Somewhat later than planned, here is the promised blog on the Generation Dead lecture and seminar on Marcus Sedgwick’s My Swordhand is Singing (2006). The suggested secondary reading for this lecture/ seminar was Sedgwick’s essay on the process of writing this novel. Sedgwick discusses how he had to ‘unlearn’ the vampire and chose to travel to Romania in order to learn more about the folklore of the undead. In many way, Sedgwick is the anti-Stoker, attempting to undo the misappropriation of Eastern European folklore. Unlike Sedgwick, Stoker never visited Transylvania. As part of this undoing, Sedgwick chose not to call his undead monsters ‘vampire’ instead referring to them as ‘revenants’ or ‘hostages’ because the term ‘vampire’ is now highly coloured by popular culture images. During the seminar, I asked students what was important about naming the monster. Drawing on sociology, one student pointed out that labelling the monster identifies it. Furthermore, applying a label, assumes a certain amount of knowledge about the creature being labelled, and differentiates ‘Us’ (the people labelling) from ‘Them’ (the labelled monster). By changing the label and not using the term ‘vampire’, Sedgwick creates a sense of ambivalence as the reader is no longer clear of the rules that apply to this creature.
At the end of the lecture, I asked students what struck them most about the differences between this novel and Twilight, the text we had read the previous week. The most pressing concern was that the vampire was truly monstrous and disgusting. It was noted that more recent depictions of vampires allow you to forget that they are re-animated corpses. Instead, they are beautiful – often more beautiful than human characters. One of the key themes in Sedgwick’s text is the acceptance of death as part of life. In the novel, the grotesque corpses coming back to prey on their family members suggest an inability to mourn properly. The death of the loved one is not accepted and so they haunt the living in a very real way by becoming revenants. Sedgwick’s ‘vampires’ embody our inability to accept the reality of death and end with the death of the revenants. Whereas Meyer’s vampires promise the gift/ curse of eternal life, or deathlessness.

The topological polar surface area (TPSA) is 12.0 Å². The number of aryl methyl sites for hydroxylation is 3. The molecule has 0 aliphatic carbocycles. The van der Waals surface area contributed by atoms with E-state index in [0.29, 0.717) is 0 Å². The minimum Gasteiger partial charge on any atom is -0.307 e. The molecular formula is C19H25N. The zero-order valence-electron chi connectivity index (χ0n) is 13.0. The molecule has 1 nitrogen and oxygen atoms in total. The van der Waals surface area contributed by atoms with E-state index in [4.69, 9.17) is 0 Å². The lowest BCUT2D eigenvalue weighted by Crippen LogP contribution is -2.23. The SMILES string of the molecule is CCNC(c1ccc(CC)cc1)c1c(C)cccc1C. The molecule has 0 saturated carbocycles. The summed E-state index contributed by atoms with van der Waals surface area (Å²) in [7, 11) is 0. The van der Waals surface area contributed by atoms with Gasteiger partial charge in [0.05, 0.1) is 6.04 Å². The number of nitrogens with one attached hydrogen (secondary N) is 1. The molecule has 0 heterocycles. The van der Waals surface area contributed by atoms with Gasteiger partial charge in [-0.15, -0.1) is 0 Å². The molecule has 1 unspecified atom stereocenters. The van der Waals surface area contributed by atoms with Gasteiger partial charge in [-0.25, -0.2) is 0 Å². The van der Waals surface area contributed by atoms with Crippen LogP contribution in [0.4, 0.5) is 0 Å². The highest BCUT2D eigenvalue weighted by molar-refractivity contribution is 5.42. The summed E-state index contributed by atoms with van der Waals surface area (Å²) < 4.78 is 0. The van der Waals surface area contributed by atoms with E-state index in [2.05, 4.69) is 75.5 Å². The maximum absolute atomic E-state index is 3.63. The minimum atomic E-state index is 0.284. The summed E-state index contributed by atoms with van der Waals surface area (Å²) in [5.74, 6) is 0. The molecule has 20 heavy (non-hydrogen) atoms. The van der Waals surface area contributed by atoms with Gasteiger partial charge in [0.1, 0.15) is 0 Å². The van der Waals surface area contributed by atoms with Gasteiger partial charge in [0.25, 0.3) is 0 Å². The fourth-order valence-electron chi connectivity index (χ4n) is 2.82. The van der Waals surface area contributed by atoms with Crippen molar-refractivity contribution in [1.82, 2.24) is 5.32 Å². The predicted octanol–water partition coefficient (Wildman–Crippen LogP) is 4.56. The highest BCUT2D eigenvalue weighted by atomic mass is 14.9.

In all the seminars for this module, the question is always posed: “Is this YA Gothic?” The responses from the students was very interesting. Two key ideas came out regarding the content of the text. Firstly, the setting is rural Romania in the early seventeenth century which means that the text has no contemporary trappings. Most of the other texts on the course purposely embed modern technology and pop culture references into the narrative in order to reflect the day-to-day life of their adolescent audience. In comparison, Sedgwick’s novel feels timeless and the isolation of the rural community in the middle of the forest gives the narrative a fairy tale feel, which is also reflected in his understated and lyrical writing-style. A number of the students commented that the text felt more like it was YA fantasy rather than YA Gothic.